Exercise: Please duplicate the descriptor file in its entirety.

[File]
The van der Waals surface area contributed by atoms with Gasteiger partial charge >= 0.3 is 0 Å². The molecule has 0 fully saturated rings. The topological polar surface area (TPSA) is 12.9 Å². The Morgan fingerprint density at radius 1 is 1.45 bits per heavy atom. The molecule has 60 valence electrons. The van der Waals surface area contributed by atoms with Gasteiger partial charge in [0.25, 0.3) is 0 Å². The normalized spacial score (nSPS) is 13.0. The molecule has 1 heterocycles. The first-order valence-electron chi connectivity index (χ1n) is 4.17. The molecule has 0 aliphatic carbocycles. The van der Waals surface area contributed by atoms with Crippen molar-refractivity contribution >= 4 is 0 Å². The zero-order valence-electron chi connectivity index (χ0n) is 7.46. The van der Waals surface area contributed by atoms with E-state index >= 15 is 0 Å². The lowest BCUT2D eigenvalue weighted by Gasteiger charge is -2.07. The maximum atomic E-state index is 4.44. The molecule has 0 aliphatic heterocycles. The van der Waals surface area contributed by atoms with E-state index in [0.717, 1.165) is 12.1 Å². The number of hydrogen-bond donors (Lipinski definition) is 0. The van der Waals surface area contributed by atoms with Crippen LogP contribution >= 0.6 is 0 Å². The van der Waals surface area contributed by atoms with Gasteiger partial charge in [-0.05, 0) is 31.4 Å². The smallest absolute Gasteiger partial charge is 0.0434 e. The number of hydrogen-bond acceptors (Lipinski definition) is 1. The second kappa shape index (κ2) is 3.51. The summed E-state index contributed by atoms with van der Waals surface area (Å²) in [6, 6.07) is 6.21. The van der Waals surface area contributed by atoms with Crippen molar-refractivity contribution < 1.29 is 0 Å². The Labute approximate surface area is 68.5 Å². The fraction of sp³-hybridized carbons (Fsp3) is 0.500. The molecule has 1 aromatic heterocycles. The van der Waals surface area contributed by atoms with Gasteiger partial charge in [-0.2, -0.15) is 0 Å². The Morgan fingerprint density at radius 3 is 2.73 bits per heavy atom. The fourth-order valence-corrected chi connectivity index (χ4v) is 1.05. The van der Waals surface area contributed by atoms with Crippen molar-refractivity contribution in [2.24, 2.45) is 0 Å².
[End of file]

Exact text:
The van der Waals surface area contributed by atoms with Gasteiger partial charge >= 0.3 is 0 Å². The molecule has 0 fully saturated rings. The topological polar surface area (TPSA) is 12.9 Å². The Morgan fingerprint density at radius 1 is 1.45 bits per heavy atom. The molecule has 60 valence electrons. The van der Waals surface area contributed by atoms with Gasteiger partial charge in [0.25, 0.3) is 0 Å². The normalized spacial score (nSPS) is 13.0. The molecule has 1 heterocycles. The first-order valence-electron chi connectivity index (χ1n) is 4.17. The molecule has 0 aliphatic carbocycles. The van der Waals surface area contributed by atoms with Crippen molar-refractivity contribution >= 4 is 0 Å². The zero-order valence-electron chi connectivity index (χ0n) is 7.46. The van der Waals surface area contributed by atoms with E-state index >= 15 is 0 Å². The lowest BCUT2D eigenvalue weighted by Gasteiger charge is -2.07. The maximum atomic E-state index is 4.44. The molecule has 0 aliphatic heterocycles. The van der Waals surface area contributed by atoms with E-state index in [0.717, 1.165) is 12.1 Å². The number of hydrogen-bond donors (Lipinski definition) is 0. The van der Waals surface area contributed by atoms with Crippen LogP contribution >= 0.6 is 0 Å². The van der Waals surface area contributed by atoms with Gasteiger partial charge in [-0.05, 0) is 31.4 Å². The smallest absolute Gasteiger partial charge is 0.0434 e. The number of hydrogen-bond acceptors (Lipinski definition) is 1. The second kappa shape index (κ2) is 3.51. The summed E-state index contributed by atoms with van der Waals surface area (Å²) in [6, 6.07) is 6.21. The van der Waals surface area contributed by atoms with Crippen molar-refractivity contribution < 1.29 is 0 Å². The Labute approximate surface area is 68.5 Å². The fraction of sp³-hybridized carbons (Fsp3) is 0.500. The molecule has 1 aromatic heterocycles. The van der Waals surface area contributed by atoms with Gasteiger partial charge in [-0.2, -0.15) is 0 Å². The Morgan fingerprint density at radius 3 is 2.73 bits per heavy atom. The fourth-order valence-corrected chi connectivity index (χ4v) is 1.05. The van der Waals surface area contributed by atoms with Crippen molar-refractivity contribution in [2.24, 2.45) is 0 Å².